Forty-one senior professors signed a letter supporting Cocking, but it did not good. Two board members who had voted in favor of rehiring Cocking were pressured to resign. They were replaced with Talmidge toadies. And the Monday, June 16, 1941 meeting was described by Time magazine (7/28/'41) under the headline, “Lynching in Georgia” ;”Not since the Tennessee monkey trial had there been such clownish witch-hunting as went on in Georgia last week. Cigar-chewing, red-suspendered Gene Talmadge ran amok through Georgia colleges, chasing furriners (i.e. non-Georgians) and Negro-befrienders...The Governor, himself a regent, was there, munching his lunch and prompting his fellow board members. Regent James S. Peters....cried...”Negroes will ride in the same railroad cars, sit in the same schools, go to the same lavatories as white men." "They won't do it," shouted Talmadge....Said Talmadge to Peters: "Hit the chair and holler." Peters hit, hollered....Hearing over, the board voted 10-to-5 to fire not only Dean Cocking but "Furriner" (Mississippi-born) Marvin S. Pittman, president of Georgia State Teachers College and Georgia-born J. Curtis Dixon, vice chancellor of the State University system.”
"You got three friends in this here world - and I want you to know it. You got Sears Roebuck Company, and I want you to know it. You got God almighty - and I want you to know it. And you got Eugene Herman Talmadge of Sugar Hill, Georgia - and I want you to know it.”
Eugene Talmadge stump speech
Developments now came fast and furious. Governor Talmadge ordered an investigation of “foreign Professors” in at the University. This inspired Jack Tarver at the Macon Telegraph to write, “We's gotta shoot these furriners, Who ain't got Georgy blood. We got to shoot old Gran'ma fust, I hates to do it, kin'er, She's been a good ole Gran'ma, BUT She 'uz born in Caroliner” The Governor ordered a sweep through the libraries of all colleges and high schools, searching for any anti-American texts. Of the 30,000 books at the Universtity of Georgia, one was found to fit the description - “Calling America”. This proved to be not a book, but a single article in the February 1939 issue of “Survey Graphic Magazine”. At the same time the Southern Association of Colleges and Secondary Schools opened an investigation of “political interference” at the University of Georgia. The General Education Board rejected Georgia's application for $74,000 in funding for the coming year. And the Association announced that they were withdrawing the accreditation from all Georgia colleges. A degree from a Georgia university was no longer recognized beyond the state borders.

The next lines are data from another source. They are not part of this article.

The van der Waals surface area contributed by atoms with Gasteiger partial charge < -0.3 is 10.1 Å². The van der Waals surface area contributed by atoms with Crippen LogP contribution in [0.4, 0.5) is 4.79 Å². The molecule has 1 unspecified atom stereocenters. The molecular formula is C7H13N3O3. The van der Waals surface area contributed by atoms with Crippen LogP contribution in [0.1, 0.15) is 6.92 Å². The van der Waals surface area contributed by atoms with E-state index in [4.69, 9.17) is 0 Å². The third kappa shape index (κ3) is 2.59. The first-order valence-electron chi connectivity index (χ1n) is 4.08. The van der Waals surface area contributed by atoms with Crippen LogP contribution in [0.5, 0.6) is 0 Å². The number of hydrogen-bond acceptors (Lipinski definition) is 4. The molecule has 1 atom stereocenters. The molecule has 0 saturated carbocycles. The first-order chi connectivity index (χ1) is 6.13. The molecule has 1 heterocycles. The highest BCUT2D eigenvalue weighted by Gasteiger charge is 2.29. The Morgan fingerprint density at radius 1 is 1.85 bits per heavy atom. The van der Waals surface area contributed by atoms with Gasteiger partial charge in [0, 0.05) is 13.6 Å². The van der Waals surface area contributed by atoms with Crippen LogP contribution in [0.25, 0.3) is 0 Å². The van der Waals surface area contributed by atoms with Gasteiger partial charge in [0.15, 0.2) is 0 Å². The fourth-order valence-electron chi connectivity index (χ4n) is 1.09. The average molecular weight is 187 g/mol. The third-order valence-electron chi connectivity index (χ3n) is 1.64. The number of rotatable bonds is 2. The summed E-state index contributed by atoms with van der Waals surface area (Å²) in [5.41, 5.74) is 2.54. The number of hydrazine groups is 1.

“We credit our own schools down here.”
Eugene Talmadge
Life magazine described Georgia under Talmadge as a “...hillbilly dictaorship...more humiliating than dangerous to the rest of the nation.....(Talmidge) has ignored the merit system, muzzled freedom of speech for Georgia's 23,000 teachers and 8,000 state employees...” Time reported on October 27 that “Students gaily gathered on the campus of the University of Georgia last week (above)...shouting 'To H-ll with Gene,' hanged and burned Governor Eugene Talmadge in effigy not once but twice. Women students at Lucy Cobb dormitory had a third private hanging of their own.” Son, Herman Talmadge remembered, “I tried to dissuade him and so did my mother, but once that my father made up his mind, he was the most stubborn independent minded man that I ever knew in my life.”
“I'm just as mean as hell.”
Eugene Talmadge
Public demonstrations drove Talmadge to ask a reporter, “Do they (the electorate) think I am a dam--d fool?” The newsman replied, “ Well, Governor, some think you're a dam--d fool...A lot of others think you're just as mean as hell.” It turned out that although the majority of Georgians had never been to college, they all dreamed of sending their children. And what Talmage had done had threaten that dream. His 1942 re-election campaign was based on  tried and true meathods; “White supremacy. State rights, local self-government and old time religion”. Talmadge sent out a mailer which asked, “Do You Want Your Child to Go to School With Negroes?” But even America's entry into World War Two did not convince the electorate to forgive Talmadge. The Democratic primary of 1942 saw Talmadge and his rural constituency swept from office by a slim margin. Wrote Time magazine, “Thus ended the reign of the most high-handed, low browed local dictator.”
"I now call on all Georgians regardless of political affiliation, to help us in our endeavor, so that Georgia may no longer be the laughing stock of the nation”
Ellis Gibbs Arnall. Georgia Governor, 1944-45
Like a bad penny, Talmadge came back, in 1946, and ran again for governor. And, with the help of the Klu Klux Klan, he won. But it appears that God had finally had enough of him. He called Eugene Talmage to his final reward on December 21, 1946, before he could take the oath for a fourth term . He was 62 years old. And any bridge named after him is truly a bridge to nowhere.
“Talmadge has a Phi Beta Kappa key, can you believe that? What did he use all that precious knowledge for? To accomplish what?”
Young Martin Luther King Jr. to his father.
- 30 -